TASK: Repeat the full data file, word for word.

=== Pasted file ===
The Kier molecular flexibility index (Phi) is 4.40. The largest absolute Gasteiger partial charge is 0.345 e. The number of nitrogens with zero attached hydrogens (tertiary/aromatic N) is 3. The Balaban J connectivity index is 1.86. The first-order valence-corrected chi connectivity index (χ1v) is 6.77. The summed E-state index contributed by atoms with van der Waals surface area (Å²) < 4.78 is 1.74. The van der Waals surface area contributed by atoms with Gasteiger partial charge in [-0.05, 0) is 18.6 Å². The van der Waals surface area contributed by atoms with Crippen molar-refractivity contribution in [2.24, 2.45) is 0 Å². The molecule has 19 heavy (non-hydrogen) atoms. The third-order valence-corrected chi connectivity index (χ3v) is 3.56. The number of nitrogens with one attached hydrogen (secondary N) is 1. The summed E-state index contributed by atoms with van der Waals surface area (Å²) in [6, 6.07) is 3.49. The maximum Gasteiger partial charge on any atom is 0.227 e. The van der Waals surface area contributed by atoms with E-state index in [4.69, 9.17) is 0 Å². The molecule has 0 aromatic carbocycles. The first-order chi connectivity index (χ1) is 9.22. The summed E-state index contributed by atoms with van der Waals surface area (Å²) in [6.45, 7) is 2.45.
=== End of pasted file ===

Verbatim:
The Kier molecular flexibility index (Phi) is 4.40. The largest absolute Gasteiger partial charge is 0.345 e. The number of nitrogens with zero attached hydrogens (tertiary/aromatic N) is 3. The Balaban J connectivity index is 1.86. The first-order valence-corrected chi connectivity index (χ1v) is 6.77. The summed E-state index contributed by atoms with van der Waals surface area (Å²) < 4.78 is 1.74. The van der Waals surface area contributed by atoms with Gasteiger partial charge in [-0.05, 0) is 18.6 Å². The van der Waals surface area contributed by atoms with Crippen molar-refractivity contribution in [2.24, 2.45) is 0 Å². The molecule has 19 heavy (non-hydrogen) atoms. The third-order valence-corrected chi connectivity index (χ3v) is 3.56. The number of nitrogens with one attached hydrogen (secondary N) is 1. The summed E-state index contributed by atoms with van der Waals surface area (Å²) in [6, 6.07) is 3.49. The maximum Gasteiger partial charge on any atom is 0.227 e. The van der Waals surface area contributed by atoms with E-state index in [4.69, 9.17) is 0 Å². The molecule has 0 aromatic carbocycles. The first-order chi connectivity index (χ1) is 9.22. The summed E-state index contributed by atoms with van der Waals surface area (Å²) in [6.45, 7) is 2.45.